sexta-feira, 24 de junho de 2016

The Brexit victory means Cameron's gamble has failed and he must go

David Cameron acaba de declarar que sai dentro de três meses e que vai deixar ao novo primeiro ministro a liderança das negociações com a UE e o lançamento do artigo 50 do Tratado de lisboa.

The Brexit victory means Cameron's gamble has failed and he must go
The vote to leave the European Union is the biggest disruption of British politics since the 1920s, and it means the Prime Minister's career has ended in failure

John Rentoul

This is the biggest disruption of British politics since the Labour Party eclipsed the Liberals after the First World War. It is the end of David Cameron's career, which has ended as political careers so often do in failure. He gambled and lost. He is expected to address the country later this morning and, although he is likely to stay as a caretaker while a successor is elected, I expect him to announce that he will stand down later this year.

The letter from Conservative MPs urging him to stay on, even in the event of a Leave vote, is for show. The party will unite behind its leader – on condition that he is off in short order.

There are immediate practical questions. The House of Commons will meet on Monday. One of the early decisions is when to activate the two-year period for negotiating the terms of the UK's departure from the EU. That is surely a decision that Cameron has to leave to his successor, so there will be time to come to terms with the nation's decision.

EU referendum: Pro-Brexit Tory MPs call on David Cameron to remain as PM regardless of result
That successor is almost certain to be Boris Johnson. There has been some talk in Westminster this week of Theresa May, the Home Secretary, as a "unity" candidate, but it must be remembered that the final choice of Conservative leader is made by party members as a whole. About 60 per cent of them will have voted to Leave, and they think she let them down by staying on the Remain side.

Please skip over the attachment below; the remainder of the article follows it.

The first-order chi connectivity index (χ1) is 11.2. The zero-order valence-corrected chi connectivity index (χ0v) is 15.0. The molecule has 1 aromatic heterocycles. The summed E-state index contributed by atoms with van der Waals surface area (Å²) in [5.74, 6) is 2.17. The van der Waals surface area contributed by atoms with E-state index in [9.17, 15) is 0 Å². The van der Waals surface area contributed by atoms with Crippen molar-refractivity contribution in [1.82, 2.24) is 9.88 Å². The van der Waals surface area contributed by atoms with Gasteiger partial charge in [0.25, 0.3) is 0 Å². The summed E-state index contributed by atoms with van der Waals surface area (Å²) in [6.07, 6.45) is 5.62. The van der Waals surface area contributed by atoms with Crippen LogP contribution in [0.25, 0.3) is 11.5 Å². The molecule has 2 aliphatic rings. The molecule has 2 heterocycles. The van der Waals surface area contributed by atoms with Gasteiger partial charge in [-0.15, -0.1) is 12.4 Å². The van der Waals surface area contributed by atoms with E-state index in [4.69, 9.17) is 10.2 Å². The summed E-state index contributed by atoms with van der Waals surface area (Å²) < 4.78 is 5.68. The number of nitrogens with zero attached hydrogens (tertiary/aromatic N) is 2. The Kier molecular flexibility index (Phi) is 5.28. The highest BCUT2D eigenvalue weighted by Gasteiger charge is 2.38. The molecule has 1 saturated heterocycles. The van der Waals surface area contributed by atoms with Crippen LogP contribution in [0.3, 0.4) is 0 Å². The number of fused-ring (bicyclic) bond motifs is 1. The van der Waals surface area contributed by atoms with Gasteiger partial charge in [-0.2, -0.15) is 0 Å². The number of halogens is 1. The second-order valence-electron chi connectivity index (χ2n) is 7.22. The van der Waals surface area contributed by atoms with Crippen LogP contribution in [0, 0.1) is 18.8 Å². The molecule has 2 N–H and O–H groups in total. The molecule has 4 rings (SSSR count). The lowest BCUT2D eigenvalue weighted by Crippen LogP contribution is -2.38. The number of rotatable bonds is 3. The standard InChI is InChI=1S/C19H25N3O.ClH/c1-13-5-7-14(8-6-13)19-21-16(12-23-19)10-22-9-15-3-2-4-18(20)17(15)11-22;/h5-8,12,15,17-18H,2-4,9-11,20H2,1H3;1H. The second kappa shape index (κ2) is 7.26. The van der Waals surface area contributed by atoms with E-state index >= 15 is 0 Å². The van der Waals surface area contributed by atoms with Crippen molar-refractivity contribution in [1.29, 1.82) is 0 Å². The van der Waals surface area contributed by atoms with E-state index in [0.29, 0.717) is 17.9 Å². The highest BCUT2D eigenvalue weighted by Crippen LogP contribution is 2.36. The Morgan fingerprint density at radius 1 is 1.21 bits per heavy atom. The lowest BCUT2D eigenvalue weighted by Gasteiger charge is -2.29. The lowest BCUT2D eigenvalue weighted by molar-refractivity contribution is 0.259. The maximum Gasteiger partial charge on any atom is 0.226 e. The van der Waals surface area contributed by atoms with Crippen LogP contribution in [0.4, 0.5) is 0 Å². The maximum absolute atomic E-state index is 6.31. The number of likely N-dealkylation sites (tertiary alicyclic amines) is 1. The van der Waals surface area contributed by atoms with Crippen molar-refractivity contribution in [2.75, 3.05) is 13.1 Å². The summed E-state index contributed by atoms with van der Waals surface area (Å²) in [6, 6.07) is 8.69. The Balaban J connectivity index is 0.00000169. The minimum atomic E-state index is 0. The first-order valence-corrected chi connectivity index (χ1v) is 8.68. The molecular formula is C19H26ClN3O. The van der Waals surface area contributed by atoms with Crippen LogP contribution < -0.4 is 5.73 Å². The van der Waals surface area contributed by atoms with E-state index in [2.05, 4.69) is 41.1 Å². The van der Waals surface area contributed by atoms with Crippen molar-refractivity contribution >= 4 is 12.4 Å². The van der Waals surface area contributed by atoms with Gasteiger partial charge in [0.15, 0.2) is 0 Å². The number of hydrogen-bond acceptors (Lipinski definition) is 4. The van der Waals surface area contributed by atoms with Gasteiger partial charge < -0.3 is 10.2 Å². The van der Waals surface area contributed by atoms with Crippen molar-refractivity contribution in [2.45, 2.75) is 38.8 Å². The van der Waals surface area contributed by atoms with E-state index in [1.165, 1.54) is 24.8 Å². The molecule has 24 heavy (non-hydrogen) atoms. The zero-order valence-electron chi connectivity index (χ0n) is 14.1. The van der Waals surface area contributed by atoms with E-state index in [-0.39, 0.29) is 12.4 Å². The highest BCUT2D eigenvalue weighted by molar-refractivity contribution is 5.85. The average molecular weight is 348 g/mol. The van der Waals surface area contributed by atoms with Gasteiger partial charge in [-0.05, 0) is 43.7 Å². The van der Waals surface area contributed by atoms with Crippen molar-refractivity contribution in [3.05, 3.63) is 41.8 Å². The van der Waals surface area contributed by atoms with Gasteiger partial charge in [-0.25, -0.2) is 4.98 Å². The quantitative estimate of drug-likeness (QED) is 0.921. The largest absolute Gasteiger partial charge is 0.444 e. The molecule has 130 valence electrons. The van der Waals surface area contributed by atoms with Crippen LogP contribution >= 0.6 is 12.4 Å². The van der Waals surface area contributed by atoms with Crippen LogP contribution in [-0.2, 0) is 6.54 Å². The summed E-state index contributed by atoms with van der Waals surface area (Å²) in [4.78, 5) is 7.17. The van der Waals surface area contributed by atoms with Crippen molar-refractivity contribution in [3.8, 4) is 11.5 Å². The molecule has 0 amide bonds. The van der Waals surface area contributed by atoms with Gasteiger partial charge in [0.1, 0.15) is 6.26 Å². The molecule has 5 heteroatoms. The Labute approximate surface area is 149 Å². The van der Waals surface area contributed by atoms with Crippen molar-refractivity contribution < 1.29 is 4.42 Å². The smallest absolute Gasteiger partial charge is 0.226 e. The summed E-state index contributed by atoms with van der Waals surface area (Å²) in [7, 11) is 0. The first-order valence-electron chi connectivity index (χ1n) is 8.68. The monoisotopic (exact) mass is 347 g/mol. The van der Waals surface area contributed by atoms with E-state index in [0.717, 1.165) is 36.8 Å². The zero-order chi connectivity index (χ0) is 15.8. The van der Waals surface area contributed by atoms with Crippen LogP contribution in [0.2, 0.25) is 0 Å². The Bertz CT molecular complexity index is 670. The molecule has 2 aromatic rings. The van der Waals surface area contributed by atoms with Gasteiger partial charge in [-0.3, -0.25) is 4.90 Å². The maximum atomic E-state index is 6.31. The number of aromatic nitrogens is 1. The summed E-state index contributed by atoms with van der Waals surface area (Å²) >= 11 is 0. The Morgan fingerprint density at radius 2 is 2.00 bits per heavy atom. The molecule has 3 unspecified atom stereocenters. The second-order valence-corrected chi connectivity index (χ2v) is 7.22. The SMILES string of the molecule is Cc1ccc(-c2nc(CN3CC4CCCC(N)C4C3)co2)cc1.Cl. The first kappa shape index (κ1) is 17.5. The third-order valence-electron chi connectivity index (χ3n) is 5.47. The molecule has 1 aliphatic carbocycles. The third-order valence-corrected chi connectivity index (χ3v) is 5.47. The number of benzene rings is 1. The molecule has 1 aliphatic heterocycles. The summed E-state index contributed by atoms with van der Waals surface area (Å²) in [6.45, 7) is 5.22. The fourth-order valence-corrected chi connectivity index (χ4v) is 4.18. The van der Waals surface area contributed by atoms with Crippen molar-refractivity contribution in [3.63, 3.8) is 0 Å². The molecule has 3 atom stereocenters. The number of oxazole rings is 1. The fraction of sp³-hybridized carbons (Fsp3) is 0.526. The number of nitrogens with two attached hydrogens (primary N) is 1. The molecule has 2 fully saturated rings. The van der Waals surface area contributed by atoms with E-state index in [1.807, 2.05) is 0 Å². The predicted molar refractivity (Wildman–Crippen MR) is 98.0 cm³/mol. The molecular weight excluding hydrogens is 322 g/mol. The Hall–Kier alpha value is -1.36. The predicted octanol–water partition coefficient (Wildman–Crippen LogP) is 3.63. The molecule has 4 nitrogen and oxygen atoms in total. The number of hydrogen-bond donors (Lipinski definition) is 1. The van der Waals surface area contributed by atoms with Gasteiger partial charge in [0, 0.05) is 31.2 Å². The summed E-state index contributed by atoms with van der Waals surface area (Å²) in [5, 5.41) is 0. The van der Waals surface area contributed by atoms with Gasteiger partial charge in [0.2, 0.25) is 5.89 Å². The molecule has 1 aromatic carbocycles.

The important practical consequence of the Leave vote will be the shock to the economy. The pound has already fallen steeply overnight. The first simple implication is that foreign holidays will cost more, with a wider economic slowdown to come.

But politically the significance is that the leaderships of the four largest parties in the House of Commons has been overturned, and politics has changed utterly.

One of the people who is entitled to feel vindicated by this turn of events is Ivan Rogers, the Prime Minister’s private secretary who took the unusual step of warning him in writing against promising the referendum in 2013. I don’t know what his arguments were, but if he suggested that Cameron was unlikely to get much in his renegotiation, he would have been right. And if he suggested that such a referendum would put Britain’s EU membership at risk, he would have been right again.

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